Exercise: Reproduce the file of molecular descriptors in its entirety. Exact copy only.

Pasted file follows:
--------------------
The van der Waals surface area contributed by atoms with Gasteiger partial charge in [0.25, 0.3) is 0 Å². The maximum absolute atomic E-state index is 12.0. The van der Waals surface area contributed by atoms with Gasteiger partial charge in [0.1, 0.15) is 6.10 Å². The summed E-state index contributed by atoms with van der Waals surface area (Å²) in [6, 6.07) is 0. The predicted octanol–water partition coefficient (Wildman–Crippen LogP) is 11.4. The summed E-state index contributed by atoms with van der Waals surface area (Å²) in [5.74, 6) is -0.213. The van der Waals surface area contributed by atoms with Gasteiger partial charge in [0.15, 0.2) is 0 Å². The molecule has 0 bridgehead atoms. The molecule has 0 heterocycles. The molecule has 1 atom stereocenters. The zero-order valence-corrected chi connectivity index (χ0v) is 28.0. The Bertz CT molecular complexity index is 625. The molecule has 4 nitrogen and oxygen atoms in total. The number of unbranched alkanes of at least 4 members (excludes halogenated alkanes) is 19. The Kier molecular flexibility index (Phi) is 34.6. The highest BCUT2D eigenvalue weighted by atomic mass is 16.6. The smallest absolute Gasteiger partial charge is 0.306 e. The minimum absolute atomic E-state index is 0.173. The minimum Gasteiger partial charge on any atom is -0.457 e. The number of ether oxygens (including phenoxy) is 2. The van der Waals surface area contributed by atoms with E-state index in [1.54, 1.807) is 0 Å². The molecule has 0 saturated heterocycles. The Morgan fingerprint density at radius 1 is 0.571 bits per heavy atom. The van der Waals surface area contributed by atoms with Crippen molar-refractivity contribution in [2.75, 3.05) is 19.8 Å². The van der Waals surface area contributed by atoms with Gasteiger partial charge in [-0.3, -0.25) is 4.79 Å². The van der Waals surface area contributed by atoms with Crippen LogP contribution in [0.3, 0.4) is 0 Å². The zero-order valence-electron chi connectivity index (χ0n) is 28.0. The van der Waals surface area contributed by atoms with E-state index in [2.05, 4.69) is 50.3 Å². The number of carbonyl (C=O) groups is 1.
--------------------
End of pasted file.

The van der Waals surface area contributed by atoms with Gasteiger partial charge in [0.25, 0.3) is 0 Å². The maximum absolute atomic E-state index is 12.0. The van der Waals surface area contributed by atoms with Gasteiger partial charge in [0.1, 0.15) is 6.10 Å². The summed E-state index contributed by atoms with van der Waals surface area (Å²) in [6, 6.07) is 0. The predicted octanol–water partition coefficient (Wildman–Crippen LogP) is 11.4. The summed E-state index contributed by atoms with van der Waals surface area (Å²) in [5.74, 6) is -0.213. The van der Waals surface area contributed by atoms with Gasteiger partial charge in [0.15, 0.2) is 0 Å². The molecule has 0 bridgehead atoms. The molecule has 0 heterocycles. The molecule has 1 atom stereocenters. The zero-order valence-corrected chi connectivity index (χ0v) is 28.0. The Bertz CT molecular complexity index is 625. The molecule has 4 nitrogen and oxygen atoms in total. The number of unbranched alkanes of at least 4 members (excludes halogenated alkanes) is 19. The Kier molecular flexibility index (Phi) is 34.6. The highest BCUT2D eigenvalue weighted by atomic mass is 16.6. The smallest absolute Gasteiger partial charge is 0.306 e. The minimum absolute atomic E-state index is 0.173. The minimum Gasteiger partial charge on any atom is -0.457 e. The number of ether oxygens (including phenoxy) is 2. The van der Waals surface area contributed by atoms with E-state index in [1.54, 1.807) is 0 Å². The molecule has 0 saturated heterocycles. The Morgan fingerprint density at radius 1 is 0.571 bits per heavy atom. The van der Waals surface area contributed by atoms with Crippen molar-refractivity contribution in [2.75, 3.05) is 19.8 Å². The van der Waals surface area contributed by atoms with Gasteiger partial charge in [-0.3, -0.25) is 4.79 Å². The van der Waals surface area contributed by atoms with Crippen LogP contribution in [0.3, 0.4) is 0 Å². The zero-order valence-electron chi connectivity index (χ0n) is 28.0. The van der Waals surface area contributed by atoms with E-state index in [2.05, 4.69) is 50.3 Å². The number of carbonyl (C=O) groups is 1.